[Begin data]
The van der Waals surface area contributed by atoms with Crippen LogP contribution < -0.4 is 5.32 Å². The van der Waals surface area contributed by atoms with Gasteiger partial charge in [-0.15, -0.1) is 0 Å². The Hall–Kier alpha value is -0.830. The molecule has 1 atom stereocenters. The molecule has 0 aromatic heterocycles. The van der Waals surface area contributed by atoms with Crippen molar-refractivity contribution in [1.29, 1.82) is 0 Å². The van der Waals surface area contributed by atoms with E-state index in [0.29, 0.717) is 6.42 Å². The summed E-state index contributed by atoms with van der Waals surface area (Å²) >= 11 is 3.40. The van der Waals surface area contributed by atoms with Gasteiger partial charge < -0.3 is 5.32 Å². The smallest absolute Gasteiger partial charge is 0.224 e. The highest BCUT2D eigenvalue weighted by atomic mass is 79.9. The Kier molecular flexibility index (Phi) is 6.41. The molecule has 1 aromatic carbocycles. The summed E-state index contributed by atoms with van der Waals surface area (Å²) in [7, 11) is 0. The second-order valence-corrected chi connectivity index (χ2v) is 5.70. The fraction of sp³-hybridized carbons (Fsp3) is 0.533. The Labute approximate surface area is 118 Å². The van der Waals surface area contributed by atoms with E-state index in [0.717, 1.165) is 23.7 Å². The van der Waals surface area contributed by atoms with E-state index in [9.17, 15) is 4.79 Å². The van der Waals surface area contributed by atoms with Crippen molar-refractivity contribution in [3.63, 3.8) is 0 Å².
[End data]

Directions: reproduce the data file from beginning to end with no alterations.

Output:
The van der Waals surface area contributed by atoms with Crippen LogP contribution < -0.4 is 5.32 Å². The van der Waals surface area contributed by atoms with Gasteiger partial charge in [-0.15, -0.1) is 0 Å². The Hall–Kier alpha value is -0.830. The molecule has 1 atom stereocenters. The molecule has 0 aromatic heterocycles. The van der Waals surface area contributed by atoms with Crippen molar-refractivity contribution in [1.29, 1.82) is 0 Å². The van der Waals surface area contributed by atoms with E-state index in [0.29, 0.717) is 6.42 Å². The summed E-state index contributed by atoms with van der Waals surface area (Å²) >= 11 is 3.40. The van der Waals surface area contributed by atoms with Gasteiger partial charge < -0.3 is 5.32 Å². The smallest absolute Gasteiger partial charge is 0.224 e. The highest BCUT2D eigenvalue weighted by atomic mass is 79.9. The Kier molecular flexibility index (Phi) is 6.41. The molecule has 1 aromatic carbocycles. The summed E-state index contributed by atoms with van der Waals surface area (Å²) in [7, 11) is 0. The second-order valence-corrected chi connectivity index (χ2v) is 5.70. The fraction of sp³-hybridized carbons (Fsp3) is 0.533. The Labute approximate surface area is 118 Å². The van der Waals surface area contributed by atoms with E-state index in [0.717, 1.165) is 23.7 Å². The van der Waals surface area contributed by atoms with E-state index in [9.17, 15) is 4.79 Å². The van der Waals surface area contributed by atoms with Crippen molar-refractivity contribution in [3.63, 3.8) is 0 Å².